They have failed to provide the leadership and clear direction which the UK desperately needs. They are deeply divided. They have failed to fulfil their duties with the competence the public rightly deserves. They have put their own party political interests before the national interest. They do not represent the complex tapestry which is modern Britain.

There are those who say there is no alternative. That we are doomed to be saddled with the same old politics. That we have to settle for voting for the least worst option or simply to make sure the other lot don’t get in. That no matter how incompetent they are, we have no option but to vote for them. We reject this.

When our democracy is failing, the British people have overcome the hurdles to build a better future. Over history we demanded elected MPs take precedence over unelected Lords. We insisted working men and women have the vote. We said our parliament should look more like the country in terms of gender and ethnicity. And now we must change our politics again.

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It is time we dumped this country’s old-fashioned politics and created an alternative that does justice to who we are today and gives this country a politics fit for the 21st century – not the last one.

So we have taken the first step in leaving the old, tribal politics behind and we have invited others who share our political values to do so too. They may come from a Labour background but they may also come from other political traditions. Yes, it’s a difficult decision but you do not join a party to spend years fighting those in it; you get involved in politics to change the world. We invite them to leave their parties and help us forge a new consensus on way forward for Britain.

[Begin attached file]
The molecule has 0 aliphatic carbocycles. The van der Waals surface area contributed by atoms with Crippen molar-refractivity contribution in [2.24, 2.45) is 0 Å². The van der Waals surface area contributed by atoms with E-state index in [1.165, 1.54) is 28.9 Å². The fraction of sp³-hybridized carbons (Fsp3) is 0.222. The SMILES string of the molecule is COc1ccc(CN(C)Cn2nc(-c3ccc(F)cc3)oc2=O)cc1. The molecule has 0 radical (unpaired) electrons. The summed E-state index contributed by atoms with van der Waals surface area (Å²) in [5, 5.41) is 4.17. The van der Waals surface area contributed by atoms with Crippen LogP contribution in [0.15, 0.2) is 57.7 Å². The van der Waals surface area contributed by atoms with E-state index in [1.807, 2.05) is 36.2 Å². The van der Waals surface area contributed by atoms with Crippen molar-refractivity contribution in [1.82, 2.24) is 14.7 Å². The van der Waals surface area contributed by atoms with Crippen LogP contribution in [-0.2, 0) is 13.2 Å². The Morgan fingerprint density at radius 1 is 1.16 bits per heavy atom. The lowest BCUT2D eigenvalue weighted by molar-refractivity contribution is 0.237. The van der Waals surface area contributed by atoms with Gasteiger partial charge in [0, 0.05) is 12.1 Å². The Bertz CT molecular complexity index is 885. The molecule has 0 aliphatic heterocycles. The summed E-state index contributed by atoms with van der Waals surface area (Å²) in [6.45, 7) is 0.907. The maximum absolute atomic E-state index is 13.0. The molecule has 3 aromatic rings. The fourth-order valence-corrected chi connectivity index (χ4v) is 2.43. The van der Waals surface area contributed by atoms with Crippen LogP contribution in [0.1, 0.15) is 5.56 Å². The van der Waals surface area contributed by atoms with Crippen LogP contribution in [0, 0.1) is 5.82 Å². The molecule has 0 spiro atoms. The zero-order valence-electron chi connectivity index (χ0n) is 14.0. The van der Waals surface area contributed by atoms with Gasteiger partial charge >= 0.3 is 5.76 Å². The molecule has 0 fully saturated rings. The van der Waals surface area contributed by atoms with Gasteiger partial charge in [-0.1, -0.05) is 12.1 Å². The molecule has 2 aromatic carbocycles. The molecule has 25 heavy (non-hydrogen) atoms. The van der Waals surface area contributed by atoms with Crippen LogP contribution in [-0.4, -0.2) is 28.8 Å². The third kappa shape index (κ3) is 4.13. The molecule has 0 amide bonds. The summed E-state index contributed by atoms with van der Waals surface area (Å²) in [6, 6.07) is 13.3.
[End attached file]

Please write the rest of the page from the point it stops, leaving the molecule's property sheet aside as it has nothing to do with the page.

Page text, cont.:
We will sit together as an Independent Group of MPs in the House of Commons from here on.

If you’re sick and tired of politics-as-usual, well, so are we. That is why we have done what we have today – and why we commit to doing things differently. We don’t have all the answers. So we’ll treat people like adults and be honest about the tough choices facing the UK.

Building a new politics cannot be done in Westminster, so we want to invite you, the British people, to join in this endeavour – if you want an alternative, help us build it. The bottom line is this: politics is broken. It doesn’t have to be this way. Let’s change it.